So now with Christmas behind us for another year and New Years on the rise, it’s time to make room in our fridges as well as our bellies. What to do with all those leftovers? …Make a soup!
Minestrone is a hardy Italian vegetable soup that is great for a cold winter day. What’s also great about this soup is you can put anything you want in it. My recipe below is merely a suggestion. Minestrone has historically been one of those kinds of soup that utilizes leftovers and not so prime vegetables that may be on the turn. You’ll notice that not even that hard waxy end of the Parmesan is wasted. The Parmesan rind is full of flavor, and to me is what really characterizes a minestrone soup.
There are some fundamentalists that believe minestrone should be made in a very particular way with just the right ingredients and solely a vegetable soup. If that’s how your great great grandmother made it, then go straight ahead. Otherwise, you’ll find no two Italian families make minestrone the exact same way. Of course there are some common ingredients that are a must, but that’s just a base. You know, the typical onion, celery, garlic and olive oil start. Eventually you’ll add a liquid that may or may not be flavored. And finally, tomato paste, cheese rind and parsley is what truly defines a minestrone soup. If you like minestrone, but have never made it yourself then I recommend trying out this recipe. When you get the feel for its rich flavor then experiment with some other ingredients.
- 100g bacon
- 2 tbsp olive oil
- 1 onion, chopped
- 1 celery stalk, finely chopped
- 3 cloves garlic, crushed
- 100g frozen Spinach
- 2 carrots, diced small
- 2 large potatoes, diced small
- 2 tbsp tomato paste
- 2 liters beef stock, or chicken
- ½ tsp dried thyme
- 1 tsp dried basil
- 2 tbsp fresh parsley + extra for garnish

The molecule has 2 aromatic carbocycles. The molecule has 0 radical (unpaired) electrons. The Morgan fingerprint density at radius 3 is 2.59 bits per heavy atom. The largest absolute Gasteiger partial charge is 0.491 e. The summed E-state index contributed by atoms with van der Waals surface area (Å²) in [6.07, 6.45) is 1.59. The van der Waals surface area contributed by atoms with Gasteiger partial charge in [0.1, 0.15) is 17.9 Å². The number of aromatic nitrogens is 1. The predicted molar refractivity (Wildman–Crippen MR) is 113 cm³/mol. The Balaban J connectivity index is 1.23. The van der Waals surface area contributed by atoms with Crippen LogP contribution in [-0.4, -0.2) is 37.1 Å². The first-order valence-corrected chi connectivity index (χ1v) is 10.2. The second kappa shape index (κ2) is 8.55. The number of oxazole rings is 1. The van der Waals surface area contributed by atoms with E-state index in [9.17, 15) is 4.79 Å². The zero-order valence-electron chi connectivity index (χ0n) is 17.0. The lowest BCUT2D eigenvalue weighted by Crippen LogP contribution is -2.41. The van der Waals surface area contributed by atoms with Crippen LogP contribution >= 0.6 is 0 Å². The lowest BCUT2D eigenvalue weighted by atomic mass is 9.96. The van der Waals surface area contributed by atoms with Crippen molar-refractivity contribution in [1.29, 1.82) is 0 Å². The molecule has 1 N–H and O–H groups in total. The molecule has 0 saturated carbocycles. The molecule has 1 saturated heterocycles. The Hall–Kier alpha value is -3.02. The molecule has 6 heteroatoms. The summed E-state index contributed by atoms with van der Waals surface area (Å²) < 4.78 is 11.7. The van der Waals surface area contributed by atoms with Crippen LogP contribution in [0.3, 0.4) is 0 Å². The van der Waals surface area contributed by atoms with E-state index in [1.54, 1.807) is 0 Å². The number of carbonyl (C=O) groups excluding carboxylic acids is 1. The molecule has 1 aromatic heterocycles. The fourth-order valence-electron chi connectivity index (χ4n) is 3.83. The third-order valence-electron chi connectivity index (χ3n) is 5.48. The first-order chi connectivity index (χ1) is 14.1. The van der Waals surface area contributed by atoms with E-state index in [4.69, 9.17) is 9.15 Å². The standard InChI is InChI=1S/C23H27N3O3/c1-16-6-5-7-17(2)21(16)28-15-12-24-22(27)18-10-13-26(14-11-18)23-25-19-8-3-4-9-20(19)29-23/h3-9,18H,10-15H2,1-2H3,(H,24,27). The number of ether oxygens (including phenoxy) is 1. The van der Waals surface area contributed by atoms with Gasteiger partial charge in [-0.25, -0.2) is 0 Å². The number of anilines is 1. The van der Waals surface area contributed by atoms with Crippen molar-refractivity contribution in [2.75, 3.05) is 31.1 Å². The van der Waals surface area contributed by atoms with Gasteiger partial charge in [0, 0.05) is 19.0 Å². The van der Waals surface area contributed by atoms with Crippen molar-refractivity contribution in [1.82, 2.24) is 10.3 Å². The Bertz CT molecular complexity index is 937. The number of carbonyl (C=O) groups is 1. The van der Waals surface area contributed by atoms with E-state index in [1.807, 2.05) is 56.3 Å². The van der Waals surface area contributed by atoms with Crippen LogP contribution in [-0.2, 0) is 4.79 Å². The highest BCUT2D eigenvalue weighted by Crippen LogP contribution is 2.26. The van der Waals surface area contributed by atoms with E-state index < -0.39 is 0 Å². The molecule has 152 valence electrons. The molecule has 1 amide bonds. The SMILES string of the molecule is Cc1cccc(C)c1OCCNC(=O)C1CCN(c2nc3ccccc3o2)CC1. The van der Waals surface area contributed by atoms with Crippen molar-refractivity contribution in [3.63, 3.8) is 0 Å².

- 2 tsp sea salt
- Pepper to taste
- 250g can cannelloni beans
- 250g can small white beans
- 1 large Parmesan cheese rind
- 250g Farfalle, prepared and portioned to individual preference.
1. In a large pot, fry bacon slowly to render as much oil as possible. Then remove bacon.
2. Add olive oil, onion, celery, and garlic. Stir to sweat down, about 3 minutes.
3. Turn heat up to medium-high and add the carrots and potatoes, continue stirring for a few minutes.
4. Make a well in the center of the pot and add the tomato paste. Stir paste for about 30 seconds, then combine into veggie mixture.
5. Pour in the stock and add salt, pepper, thyme, parsley and basil. Bring to a boil.
6. Reduce heat to low and finally add the beans and cheese rind. Place the cooked bacon on the surface of the soup. Let simmer for 30 minutes or more. Be sure not to let the soup boil after adding the cheese rind, otherwise it will break apart and give the soup a funky texture.
7. Just before serving, remove bacon and discard.
8. Place some prepared farfalle in the bottom of a soup bowl and ladle hot soup over the pasta. Garnish with chopped parsley and grated Parmesan cheese. Serve immediately.